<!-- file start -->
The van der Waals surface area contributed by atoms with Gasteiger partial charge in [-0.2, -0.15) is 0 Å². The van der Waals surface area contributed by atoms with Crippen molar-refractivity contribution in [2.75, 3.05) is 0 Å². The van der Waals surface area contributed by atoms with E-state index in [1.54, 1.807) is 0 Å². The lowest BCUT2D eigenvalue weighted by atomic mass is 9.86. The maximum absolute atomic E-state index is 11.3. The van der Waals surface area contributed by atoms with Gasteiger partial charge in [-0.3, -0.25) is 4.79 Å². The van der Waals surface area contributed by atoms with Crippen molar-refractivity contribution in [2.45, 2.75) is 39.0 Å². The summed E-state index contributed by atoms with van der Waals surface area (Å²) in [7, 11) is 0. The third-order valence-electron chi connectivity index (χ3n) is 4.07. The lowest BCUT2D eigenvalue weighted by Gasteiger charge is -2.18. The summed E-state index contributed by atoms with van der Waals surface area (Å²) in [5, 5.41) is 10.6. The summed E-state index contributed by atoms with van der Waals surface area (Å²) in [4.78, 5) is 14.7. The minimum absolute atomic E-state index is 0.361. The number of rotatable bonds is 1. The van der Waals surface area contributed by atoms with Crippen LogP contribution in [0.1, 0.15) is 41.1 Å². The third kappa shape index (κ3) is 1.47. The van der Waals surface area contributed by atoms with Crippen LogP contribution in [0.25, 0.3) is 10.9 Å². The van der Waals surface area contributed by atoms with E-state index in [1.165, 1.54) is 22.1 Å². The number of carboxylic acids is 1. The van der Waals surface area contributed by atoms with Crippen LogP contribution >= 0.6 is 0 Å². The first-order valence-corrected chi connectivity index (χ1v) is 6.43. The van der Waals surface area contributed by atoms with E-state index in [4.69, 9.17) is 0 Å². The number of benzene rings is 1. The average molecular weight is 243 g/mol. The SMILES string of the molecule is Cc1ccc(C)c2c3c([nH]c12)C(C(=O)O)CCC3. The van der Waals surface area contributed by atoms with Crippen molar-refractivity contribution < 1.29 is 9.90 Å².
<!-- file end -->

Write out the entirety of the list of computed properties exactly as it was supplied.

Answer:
The van der Waals surface area contributed by atoms with Gasteiger partial charge in [-0.2, -0.15) is 0 Å². The van der Waals surface area contributed by atoms with Crippen molar-refractivity contribution in [2.75, 3.05) is 0 Å². The van der Waals surface area contributed by atoms with E-state index in [1.54, 1.807) is 0 Å². The lowest BCUT2D eigenvalue weighted by atomic mass is 9.86. The maximum absolute atomic E-state index is 11.3. The van der Waals surface area contributed by atoms with Gasteiger partial charge in [-0.3, -0.25) is 4.79 Å². The van der Waals surface area contributed by atoms with Crippen molar-refractivity contribution in [2.45, 2.75) is 39.0 Å². The summed E-state index contributed by atoms with van der Waals surface area (Å²) in [7, 11) is 0. The third-order valence-electron chi connectivity index (χ3n) is 4.07. The lowest BCUT2D eigenvalue weighted by Gasteiger charge is -2.18. The summed E-state index contributed by atoms with van der Waals surface area (Å²) in [5, 5.41) is 10.6. The summed E-state index contributed by atoms with van der Waals surface area (Å²) in [4.78, 5) is 14.7. The minimum absolute atomic E-state index is 0.361. The number of rotatable bonds is 1. The van der Waals surface area contributed by atoms with Crippen LogP contribution in [0.1, 0.15) is 41.1 Å². The third kappa shape index (κ3) is 1.47. The van der Waals surface area contributed by atoms with Crippen LogP contribution in [0.25, 0.3) is 10.9 Å². The van der Waals surface area contributed by atoms with E-state index in [1.165, 1.54) is 22.1 Å². The number of carboxylic acids is 1. The van der Waals surface area contributed by atoms with Crippen LogP contribution >= 0.6 is 0 Å². The first-order valence-corrected chi connectivity index (χ1v) is 6.43. The van der Waals surface area contributed by atoms with E-state index in [4.69, 9.17) is 0 Å². The number of benzene rings is 1. The average molecular weight is 243 g/mol. The SMILES string of the molecule is Cc1ccc(C)c2c3c([nH]c12)C(C(=O)O)CCC3. The van der Waals surface area contributed by atoms with Crippen molar-refractivity contribution < 1.29 is 9.90 Å².